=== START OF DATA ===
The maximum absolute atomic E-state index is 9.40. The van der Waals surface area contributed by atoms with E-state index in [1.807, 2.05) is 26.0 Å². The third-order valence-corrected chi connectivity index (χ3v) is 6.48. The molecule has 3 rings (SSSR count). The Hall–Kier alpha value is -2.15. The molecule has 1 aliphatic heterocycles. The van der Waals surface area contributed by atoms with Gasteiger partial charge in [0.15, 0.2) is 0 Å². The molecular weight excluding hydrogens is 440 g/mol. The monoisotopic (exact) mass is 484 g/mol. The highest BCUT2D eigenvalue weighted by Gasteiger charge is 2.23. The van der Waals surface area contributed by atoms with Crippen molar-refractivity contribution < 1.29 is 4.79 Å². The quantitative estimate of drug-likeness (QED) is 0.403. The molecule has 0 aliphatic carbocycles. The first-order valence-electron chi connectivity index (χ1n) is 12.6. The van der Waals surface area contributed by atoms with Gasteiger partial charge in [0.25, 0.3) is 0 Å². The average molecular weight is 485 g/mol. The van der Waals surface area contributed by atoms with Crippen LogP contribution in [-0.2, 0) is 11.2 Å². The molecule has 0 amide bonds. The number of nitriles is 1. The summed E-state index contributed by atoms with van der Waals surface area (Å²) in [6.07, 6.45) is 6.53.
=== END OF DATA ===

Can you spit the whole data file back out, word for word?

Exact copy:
The maximum absolute atomic E-state index is 9.40. The van der Waals surface area contributed by atoms with E-state index in [1.807, 2.05) is 26.0 Å². The third-order valence-corrected chi connectivity index (χ3v) is 6.48. The molecule has 3 rings (SSSR count). The Hall–Kier alpha value is -2.15. The molecule has 1 aliphatic heterocycles. The van der Waals surface area contributed by atoms with Gasteiger partial charge in [0.15, 0.2) is 0 Å². The molecular weight excluding hydrogens is 440 g/mol. The monoisotopic (exact) mass is 484 g/mol. The highest BCUT2D eigenvalue weighted by Gasteiger charge is 2.23. The van der Waals surface area contributed by atoms with Crippen molar-refractivity contribution < 1.29 is 4.79 Å². The quantitative estimate of drug-likeness (QED) is 0.403. The molecule has 0 aliphatic carbocycles. The first-order valence-electron chi connectivity index (χ1n) is 12.6. The van der Waals surface area contributed by atoms with Gasteiger partial charge in [0.25, 0.3) is 0 Å². The average molecular weight is 485 g/mol. The van der Waals surface area contributed by atoms with Crippen LogP contribution in [-0.2, 0) is 11.2 Å². The molecule has 0 amide bonds. The number of nitriles is 1. The summed E-state index contributed by atoms with van der Waals surface area (Å²) in [6.07, 6.45) is 6.53.